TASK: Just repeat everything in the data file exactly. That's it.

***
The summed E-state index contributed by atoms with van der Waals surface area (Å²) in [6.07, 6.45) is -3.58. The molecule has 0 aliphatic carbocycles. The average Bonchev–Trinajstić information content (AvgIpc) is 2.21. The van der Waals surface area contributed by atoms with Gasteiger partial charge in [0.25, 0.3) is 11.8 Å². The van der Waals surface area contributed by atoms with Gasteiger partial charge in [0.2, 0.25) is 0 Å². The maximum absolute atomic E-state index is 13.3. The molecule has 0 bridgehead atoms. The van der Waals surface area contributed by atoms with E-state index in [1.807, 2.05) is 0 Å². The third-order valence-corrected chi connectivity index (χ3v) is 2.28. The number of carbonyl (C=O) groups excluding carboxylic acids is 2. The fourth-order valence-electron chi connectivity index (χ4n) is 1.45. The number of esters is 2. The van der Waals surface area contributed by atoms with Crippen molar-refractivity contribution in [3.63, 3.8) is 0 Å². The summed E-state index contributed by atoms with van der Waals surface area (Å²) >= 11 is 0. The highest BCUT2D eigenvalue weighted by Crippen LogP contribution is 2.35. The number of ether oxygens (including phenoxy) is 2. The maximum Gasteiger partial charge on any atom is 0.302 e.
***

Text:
The summed E-state index contributed by atoms with van der Waals surface area (Å²) in [6.07, 6.45) is -3.58. The molecule has 0 aliphatic carbocycles. The average Bonchev–Trinajstić information content (AvgIpc) is 2.21. The van der Waals surface area contributed by atoms with Gasteiger partial charge in [0.25, 0.3) is 11.8 Å². The van der Waals surface area contributed by atoms with Gasteiger partial charge in [0.2, 0.25) is 0 Å². The maximum absolute atomic E-state index is 13.3. The molecule has 0 bridgehead atoms. The van der Waals surface area contributed by atoms with E-state index in [1.807, 2.05) is 0 Å². The third-order valence-corrected chi connectivity index (χ3v) is 2.28. The number of carbonyl (C=O) groups excluding carboxylic acids is 2. The fourth-order valence-electron chi connectivity index (χ4n) is 1.45. The number of esters is 2. The van der Waals surface area contributed by atoms with Crippen molar-refractivity contribution in [3.63, 3.8) is 0 Å². The summed E-state index contributed by atoms with van der Waals surface area (Å²) >= 11 is 0. The highest BCUT2D eigenvalue weighted by Crippen LogP contribution is 2.35. The number of ether oxygens (including phenoxy) is 2. The maximum Gasteiger partial charge on any atom is 0.302 e.